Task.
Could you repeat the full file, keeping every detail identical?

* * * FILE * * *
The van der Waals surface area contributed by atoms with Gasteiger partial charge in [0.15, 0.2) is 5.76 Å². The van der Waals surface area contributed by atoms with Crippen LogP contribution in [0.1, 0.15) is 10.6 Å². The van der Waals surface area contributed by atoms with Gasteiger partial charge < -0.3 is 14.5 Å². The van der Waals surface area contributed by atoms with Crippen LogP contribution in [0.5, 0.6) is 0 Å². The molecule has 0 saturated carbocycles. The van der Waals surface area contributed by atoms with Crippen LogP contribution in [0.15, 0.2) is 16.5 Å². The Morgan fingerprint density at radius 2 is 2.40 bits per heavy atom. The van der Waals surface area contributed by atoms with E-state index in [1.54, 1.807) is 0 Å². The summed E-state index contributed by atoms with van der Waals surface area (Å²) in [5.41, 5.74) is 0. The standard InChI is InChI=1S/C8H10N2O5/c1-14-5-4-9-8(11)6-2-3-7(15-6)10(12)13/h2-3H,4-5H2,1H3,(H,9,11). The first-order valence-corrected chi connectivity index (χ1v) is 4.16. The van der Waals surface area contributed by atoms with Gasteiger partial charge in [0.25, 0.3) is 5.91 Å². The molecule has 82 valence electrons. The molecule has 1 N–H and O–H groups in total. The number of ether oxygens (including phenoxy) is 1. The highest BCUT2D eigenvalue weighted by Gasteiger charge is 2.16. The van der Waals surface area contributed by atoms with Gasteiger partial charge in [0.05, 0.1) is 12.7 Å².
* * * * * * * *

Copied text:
The van der Waals surface area contributed by atoms with Gasteiger partial charge in [0.15, 0.2) is 5.76 Å². The van der Waals surface area contributed by atoms with Crippen LogP contribution in [0.1, 0.15) is 10.6 Å². The van der Waals surface area contributed by atoms with Gasteiger partial charge < -0.3 is 14.5 Å². The van der Waals surface area contributed by atoms with Crippen LogP contribution in [0.5, 0.6) is 0 Å². The molecule has 0 saturated carbocycles. The van der Waals surface area contributed by atoms with Crippen LogP contribution in [0.15, 0.2) is 16.5 Å². The Morgan fingerprint density at radius 2 is 2.40 bits per heavy atom. The van der Waals surface area contributed by atoms with E-state index in [1.54, 1.807) is 0 Å². The summed E-state index contributed by atoms with van der Waals surface area (Å²) in [5.41, 5.74) is 0. The standard InChI is InChI=1S/C8H10N2O5/c1-14-5-4-9-8(11)6-2-3-7(15-6)10(12)13/h2-3H,4-5H2,1H3,(H,9,11). The first-order valence-corrected chi connectivity index (χ1v) is 4.16. The van der Waals surface area contributed by atoms with Gasteiger partial charge in [0.25, 0.3) is 5.91 Å². The molecule has 82 valence electrons. The molecule has 1 N–H and O–H groups in total. The number of ether oxygens (including phenoxy) is 1. The highest BCUT2D eigenvalue weighted by Gasteiger charge is 2.16. The van der Waals surface area contributed by atoms with Gasteiger partial charge in [0.05, 0.1) is 12.7 Å².